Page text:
I also saw that there was a great effectiveness against brain metastases with osimertinib, and I think that’s an important point for our audience to keep in mind because brain metastases are common in EGFR-mutated patients. Osimertinib provided better systemic control and better CNS [central nervous system] control, and it was also better tolerated. We now have a new standard of care in the United States and slowly in the other parts of the world as well. The United States FDA approved osimertinib as first-line therapy several months ago now. More and more, patients in our clinics are now getting first-line osimertinib. We still have not seen the mature survival results of the FLAURA study. But when we look at the initial analysis, the hazard ratio was 0.63. It’s not statistically significant at this point because the maturity is low but favoring osimertinib in that setting.
Now, when the full survival data come we will learn even more about what is the impact on disease biology at the larger level with osimertinib. For now, I think osimertinib is perhaps the best EGFR TKI in the class, and it is moving into the first-line space. If there are patients who have not received osimertinib in the frontline setting, if they got gefitinib or erlotinib, when they progress I think testing for T790M is critical because about 50% or 60% of them will have the T790M mutation. You can start with the blood. You can give them osimertinib as second-line therapy. If you don’t have a T790M mutation in the blood, or if you don’t have access to blood, then a tumor biopsy testing for T790M is the standard approach. And there, when you give osimertinib as second-line therapy for T790M mutation—positive disease, the response rate is about 65% and the median PFS is approximately 10 months. We now have phase III evidence that it’s superior to chemotherapy in the second-line setting for patients with T790M mutations.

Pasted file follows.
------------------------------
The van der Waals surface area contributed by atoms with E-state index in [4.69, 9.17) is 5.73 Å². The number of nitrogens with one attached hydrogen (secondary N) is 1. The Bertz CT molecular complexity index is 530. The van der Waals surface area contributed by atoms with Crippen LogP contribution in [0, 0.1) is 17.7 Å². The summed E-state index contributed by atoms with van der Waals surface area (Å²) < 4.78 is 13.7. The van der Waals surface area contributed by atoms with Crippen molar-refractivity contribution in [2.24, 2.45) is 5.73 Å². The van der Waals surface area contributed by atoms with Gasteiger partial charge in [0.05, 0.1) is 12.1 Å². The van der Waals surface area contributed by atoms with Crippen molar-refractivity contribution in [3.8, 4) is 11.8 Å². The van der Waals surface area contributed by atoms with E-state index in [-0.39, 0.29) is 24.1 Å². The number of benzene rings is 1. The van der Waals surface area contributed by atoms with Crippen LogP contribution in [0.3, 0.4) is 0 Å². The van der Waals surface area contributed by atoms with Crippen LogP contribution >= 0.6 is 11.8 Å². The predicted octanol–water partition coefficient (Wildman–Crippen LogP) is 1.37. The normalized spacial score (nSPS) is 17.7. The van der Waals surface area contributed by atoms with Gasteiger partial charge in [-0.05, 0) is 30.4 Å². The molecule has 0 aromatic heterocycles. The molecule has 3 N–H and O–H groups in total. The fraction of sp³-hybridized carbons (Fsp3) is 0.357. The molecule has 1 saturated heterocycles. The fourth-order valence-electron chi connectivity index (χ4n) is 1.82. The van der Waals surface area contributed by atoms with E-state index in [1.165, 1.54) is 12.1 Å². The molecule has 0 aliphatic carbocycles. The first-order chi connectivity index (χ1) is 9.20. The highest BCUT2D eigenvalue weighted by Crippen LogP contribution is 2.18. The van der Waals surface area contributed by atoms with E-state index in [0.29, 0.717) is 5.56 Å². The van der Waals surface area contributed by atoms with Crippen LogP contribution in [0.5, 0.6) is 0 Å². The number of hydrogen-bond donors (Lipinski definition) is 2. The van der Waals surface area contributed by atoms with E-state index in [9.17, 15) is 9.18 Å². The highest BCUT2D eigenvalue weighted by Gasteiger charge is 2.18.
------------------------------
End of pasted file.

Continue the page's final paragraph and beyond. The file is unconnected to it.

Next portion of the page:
There are 2 indications for osimertinib. The first indication was in the second-line setting. Now, more and more, a shift towards the first-line setting is happening, definitely in the United States.
Benjamin P. Levy, MD: Before I get the global perspective, I have a question related to what you just talked about regarding sequencing. This has come up in our tumor boards before. For patients who are on a first-generation TKI and who you can’t identify the T790M mutation in, would you still consider giving osimertinib in the absence of T790M? We have response rates in the 23% to 25% range, which is not that far off from what chemotherapy does. Is that ever a consideration or is it really still the paradigm for the T790M mutation and only in the resistant setting?
Suresh S. Ramalingam, MD: If I know for sure after testing tumor, blood, or both that T790M is negative, my approach is to go to chemotherapy. We all know that there is something called the reintroduction response phenomenon. If you’ve been off of a TKI for a few months, coming back with an EGFR TKI will result in a response in a subset of patients. That’s the setting where I would reintroduce osimertinib, after they’ve had chemotherapy or something else.
Benjamin P. Levy, MD: We’ll come back to that.
Transcript Edited for Clarity